Into the Looking Glass – Stroke, tPA, and Avoiding a Fate Worse Than Death

Stroke, a major cause of death and the leading cause of adult disability, can leave victims unable to walk, talk, eat or take care of themselves. To treat stroke while it’s happening, the “clot-busting” drug tPA (tissue plasminogen activator) has been proven to save brains from damage and reduce or even completely avoid disability. Patients require a CAT-scan to assure diagnosis and the drug must be administered within 4.5 hours after onset of symptoms. In today’s medical environment, that shouldn’t be an overwhelming obstacle.

Although appropriate for almost 9 in 10 strokes — those that are ischemic, or due to blood clots — only a small fraction of potentially eligible patients, not more than about 4-8%, receive tPA.  Consider this:

It’s safe and effective…so few patients get it. As a drug for a major and life-threatening disorder, tPA was shown to be effective with a 11-13% absolute benefit (cancer drugs that provide a 2% absolute benefit are routinely approved).

It’s a one-time drug…yet so became the target of a muckraking campaign. Unlike drugs such as Vioxx, which were prescribed for daily use to masses of patients only to show unanticipated adverse effects, tPA for stroke is usually given once, intravenously. But its approval nevertheless incited journalists to campaign against it as dangerous and ineffective. Such charges lingered for years after post-approval studies confirmed the original results of randomized trials, which were supported not by the drug industry but by a branch of the National Institutes of Health.

Neurologists never had a drug to treat stroke before…so they were reluctant to use this one. Many neurologists might have been expected to be early adopters but initially only a few were enthusiastic. Neurologists were not accustomed to treating strokes as the emergencies they demonstrably are, and  many remained skeptical for years. Most have been by now been convinced, but tPA has been the most controversial drug ever used in neurology.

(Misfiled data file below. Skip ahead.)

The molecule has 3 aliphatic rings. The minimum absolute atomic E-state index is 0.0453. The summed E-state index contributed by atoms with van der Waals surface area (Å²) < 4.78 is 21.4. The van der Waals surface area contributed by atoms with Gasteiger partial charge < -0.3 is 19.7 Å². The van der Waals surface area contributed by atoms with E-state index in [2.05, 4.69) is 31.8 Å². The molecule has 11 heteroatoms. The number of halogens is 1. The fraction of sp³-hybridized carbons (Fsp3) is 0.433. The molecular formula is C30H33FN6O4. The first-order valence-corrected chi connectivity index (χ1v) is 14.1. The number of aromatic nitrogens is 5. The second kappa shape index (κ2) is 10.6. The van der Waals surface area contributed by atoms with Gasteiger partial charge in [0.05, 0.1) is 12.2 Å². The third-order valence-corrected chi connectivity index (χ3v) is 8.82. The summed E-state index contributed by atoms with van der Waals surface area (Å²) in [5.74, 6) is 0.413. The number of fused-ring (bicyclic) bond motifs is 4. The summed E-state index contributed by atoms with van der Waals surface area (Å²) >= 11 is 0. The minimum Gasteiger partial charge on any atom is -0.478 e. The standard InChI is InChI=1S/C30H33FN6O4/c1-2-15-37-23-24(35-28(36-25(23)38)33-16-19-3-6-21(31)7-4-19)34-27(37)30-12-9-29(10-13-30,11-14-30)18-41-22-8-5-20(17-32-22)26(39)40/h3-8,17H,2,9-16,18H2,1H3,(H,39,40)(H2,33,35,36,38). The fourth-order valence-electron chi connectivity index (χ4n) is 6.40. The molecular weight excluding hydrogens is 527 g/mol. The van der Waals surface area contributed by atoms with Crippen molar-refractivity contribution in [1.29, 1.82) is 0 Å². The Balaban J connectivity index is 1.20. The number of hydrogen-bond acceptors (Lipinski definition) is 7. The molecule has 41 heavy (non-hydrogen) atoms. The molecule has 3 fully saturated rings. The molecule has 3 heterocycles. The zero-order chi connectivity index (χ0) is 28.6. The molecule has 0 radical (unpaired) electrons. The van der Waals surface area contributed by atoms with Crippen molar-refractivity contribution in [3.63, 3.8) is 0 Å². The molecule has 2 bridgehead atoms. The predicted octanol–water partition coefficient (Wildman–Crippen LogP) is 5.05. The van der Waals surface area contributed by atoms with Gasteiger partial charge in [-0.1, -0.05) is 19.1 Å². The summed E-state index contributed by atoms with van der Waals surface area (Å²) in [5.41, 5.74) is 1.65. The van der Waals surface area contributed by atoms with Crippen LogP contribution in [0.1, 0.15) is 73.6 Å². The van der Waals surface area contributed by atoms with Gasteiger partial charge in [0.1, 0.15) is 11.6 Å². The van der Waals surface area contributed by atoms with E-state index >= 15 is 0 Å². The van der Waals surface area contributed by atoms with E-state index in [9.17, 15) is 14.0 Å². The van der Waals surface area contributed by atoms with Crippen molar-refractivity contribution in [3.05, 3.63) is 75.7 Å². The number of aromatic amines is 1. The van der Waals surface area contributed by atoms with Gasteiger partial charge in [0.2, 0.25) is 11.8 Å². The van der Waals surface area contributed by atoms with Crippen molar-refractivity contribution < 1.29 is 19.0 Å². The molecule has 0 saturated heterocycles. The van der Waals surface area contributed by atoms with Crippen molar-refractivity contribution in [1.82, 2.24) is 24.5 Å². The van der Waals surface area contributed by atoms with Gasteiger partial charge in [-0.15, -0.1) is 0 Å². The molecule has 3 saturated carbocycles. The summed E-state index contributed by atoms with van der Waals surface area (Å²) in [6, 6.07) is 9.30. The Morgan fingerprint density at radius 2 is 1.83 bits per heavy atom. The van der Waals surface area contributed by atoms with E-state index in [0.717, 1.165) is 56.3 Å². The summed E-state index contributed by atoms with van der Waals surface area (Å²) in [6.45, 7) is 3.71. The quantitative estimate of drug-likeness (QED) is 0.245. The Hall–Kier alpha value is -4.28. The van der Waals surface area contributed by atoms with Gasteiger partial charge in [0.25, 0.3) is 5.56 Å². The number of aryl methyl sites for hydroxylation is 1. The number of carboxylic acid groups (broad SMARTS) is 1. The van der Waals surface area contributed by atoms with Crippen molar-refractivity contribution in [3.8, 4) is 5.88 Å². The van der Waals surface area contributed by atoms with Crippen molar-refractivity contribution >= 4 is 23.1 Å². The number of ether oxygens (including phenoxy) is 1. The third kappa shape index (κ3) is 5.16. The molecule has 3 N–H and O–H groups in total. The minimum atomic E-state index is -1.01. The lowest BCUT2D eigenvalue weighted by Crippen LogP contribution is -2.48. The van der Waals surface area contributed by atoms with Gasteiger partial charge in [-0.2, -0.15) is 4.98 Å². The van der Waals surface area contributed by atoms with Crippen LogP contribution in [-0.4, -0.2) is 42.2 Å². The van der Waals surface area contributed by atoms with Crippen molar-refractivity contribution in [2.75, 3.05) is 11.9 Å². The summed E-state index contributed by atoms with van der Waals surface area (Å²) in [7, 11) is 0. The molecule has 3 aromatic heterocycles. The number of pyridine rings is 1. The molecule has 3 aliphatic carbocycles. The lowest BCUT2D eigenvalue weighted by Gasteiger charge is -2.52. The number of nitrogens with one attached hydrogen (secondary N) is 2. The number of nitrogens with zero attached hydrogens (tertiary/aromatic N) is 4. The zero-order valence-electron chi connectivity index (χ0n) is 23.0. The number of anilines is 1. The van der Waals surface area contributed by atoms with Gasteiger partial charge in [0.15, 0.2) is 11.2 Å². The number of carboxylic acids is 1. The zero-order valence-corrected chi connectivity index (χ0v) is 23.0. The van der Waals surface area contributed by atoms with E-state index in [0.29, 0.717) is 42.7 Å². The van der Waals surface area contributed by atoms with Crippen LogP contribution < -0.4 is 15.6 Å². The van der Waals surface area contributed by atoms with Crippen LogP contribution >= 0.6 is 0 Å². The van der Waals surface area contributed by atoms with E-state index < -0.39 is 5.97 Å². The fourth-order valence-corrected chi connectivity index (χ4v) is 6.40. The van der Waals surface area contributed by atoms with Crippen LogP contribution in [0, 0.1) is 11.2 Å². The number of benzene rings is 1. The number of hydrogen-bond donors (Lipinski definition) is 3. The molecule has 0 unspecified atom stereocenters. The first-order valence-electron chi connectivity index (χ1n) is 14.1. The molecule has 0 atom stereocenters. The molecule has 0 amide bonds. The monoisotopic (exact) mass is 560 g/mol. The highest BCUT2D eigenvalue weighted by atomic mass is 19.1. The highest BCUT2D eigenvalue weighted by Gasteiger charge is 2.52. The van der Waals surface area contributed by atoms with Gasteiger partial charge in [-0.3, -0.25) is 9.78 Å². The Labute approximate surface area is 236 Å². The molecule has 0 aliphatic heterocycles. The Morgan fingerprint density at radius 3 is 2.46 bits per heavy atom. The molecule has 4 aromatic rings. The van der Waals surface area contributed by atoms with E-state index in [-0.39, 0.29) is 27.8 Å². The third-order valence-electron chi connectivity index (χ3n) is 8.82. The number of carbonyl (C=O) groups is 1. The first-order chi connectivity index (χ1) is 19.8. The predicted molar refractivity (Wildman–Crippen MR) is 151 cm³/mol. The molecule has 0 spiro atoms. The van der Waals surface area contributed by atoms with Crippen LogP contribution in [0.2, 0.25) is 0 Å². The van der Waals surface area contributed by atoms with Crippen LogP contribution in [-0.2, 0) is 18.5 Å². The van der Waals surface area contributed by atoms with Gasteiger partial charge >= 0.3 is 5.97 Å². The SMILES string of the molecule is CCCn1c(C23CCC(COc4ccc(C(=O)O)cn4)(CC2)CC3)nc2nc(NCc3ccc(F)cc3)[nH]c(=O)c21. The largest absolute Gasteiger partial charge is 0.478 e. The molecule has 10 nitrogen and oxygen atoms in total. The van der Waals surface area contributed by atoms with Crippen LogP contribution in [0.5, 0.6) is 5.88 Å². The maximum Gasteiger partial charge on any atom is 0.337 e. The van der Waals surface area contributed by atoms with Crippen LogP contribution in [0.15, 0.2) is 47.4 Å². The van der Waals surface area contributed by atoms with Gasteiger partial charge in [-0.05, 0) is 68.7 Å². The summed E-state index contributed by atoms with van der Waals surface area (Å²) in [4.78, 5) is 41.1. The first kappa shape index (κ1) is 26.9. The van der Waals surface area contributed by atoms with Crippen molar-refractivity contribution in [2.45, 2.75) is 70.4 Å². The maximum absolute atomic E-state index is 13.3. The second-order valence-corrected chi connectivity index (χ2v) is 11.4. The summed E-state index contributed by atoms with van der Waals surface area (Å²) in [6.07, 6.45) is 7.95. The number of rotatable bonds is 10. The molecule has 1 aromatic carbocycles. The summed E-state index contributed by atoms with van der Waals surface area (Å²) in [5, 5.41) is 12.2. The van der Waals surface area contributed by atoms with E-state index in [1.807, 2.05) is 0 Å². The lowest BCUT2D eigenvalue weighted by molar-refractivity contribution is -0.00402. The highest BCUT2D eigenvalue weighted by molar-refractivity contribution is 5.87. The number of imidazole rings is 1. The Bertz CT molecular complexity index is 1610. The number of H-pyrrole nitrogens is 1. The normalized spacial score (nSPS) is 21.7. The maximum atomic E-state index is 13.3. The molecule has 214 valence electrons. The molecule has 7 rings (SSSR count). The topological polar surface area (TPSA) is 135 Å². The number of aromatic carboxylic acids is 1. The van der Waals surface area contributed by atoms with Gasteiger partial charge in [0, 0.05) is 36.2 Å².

Emergency physicians were accustomed to using tPA… yet with stroke they didn’t want to. When the drug was first FDA-approved, ER doctors often used it for heart attack (most commonly due to clots, like stroke). But when it came to a brain disease, many (despite their reputation as cowboys in the ER) were fearful and concerned about their diagnostic acumen. A few created and many bought into the efforts to impugn tPA as overhyped by its manufacturer, Genentech, presumably in cahoots with the American Heart Association.

Stroke victims don’t know about tPA. Although controversies over the drug are now largely past, their legacy has been persistent lack of stroke awareness among the general public, with only a small minority of potential patients and their families or colleagues knowing the symptoms of stroke,  the importance of time-to-treatment, or the simple instruction (Call 911). So it is that, although FDA-approved for stroke since 1996, tPA today reaches only a fraction of nearly 800,000 new stroke victims annually in the United States. About 50% are potentially eligible.


Adeoye O, Hornung R, Khatri P, & Kleindorfer D (2011). Recombinant tissue-type plasminogen activator use for ischemic stroke in the United States: a doubling of treatment rates over the course of 5 years. Stroke; a journal of cerebral circulation, 42 (7), 1952-5 PMID: 21636813

Zivin JA, Simmons J. tPA for stroke: the story of a controversial drug. New York: Oxford University Press; 2011.

Image via andkuch / Shutterstock.

John Galbraith Simmons

John Galbraith Simmons writes about science and medicine for both general and professional audiences and is the author, most recently, of "tPA for Stroke: The Story of a Controversial Drug" (Oxford Univ Press), written in collaboration with Justin A. Zivin MD, PhD.
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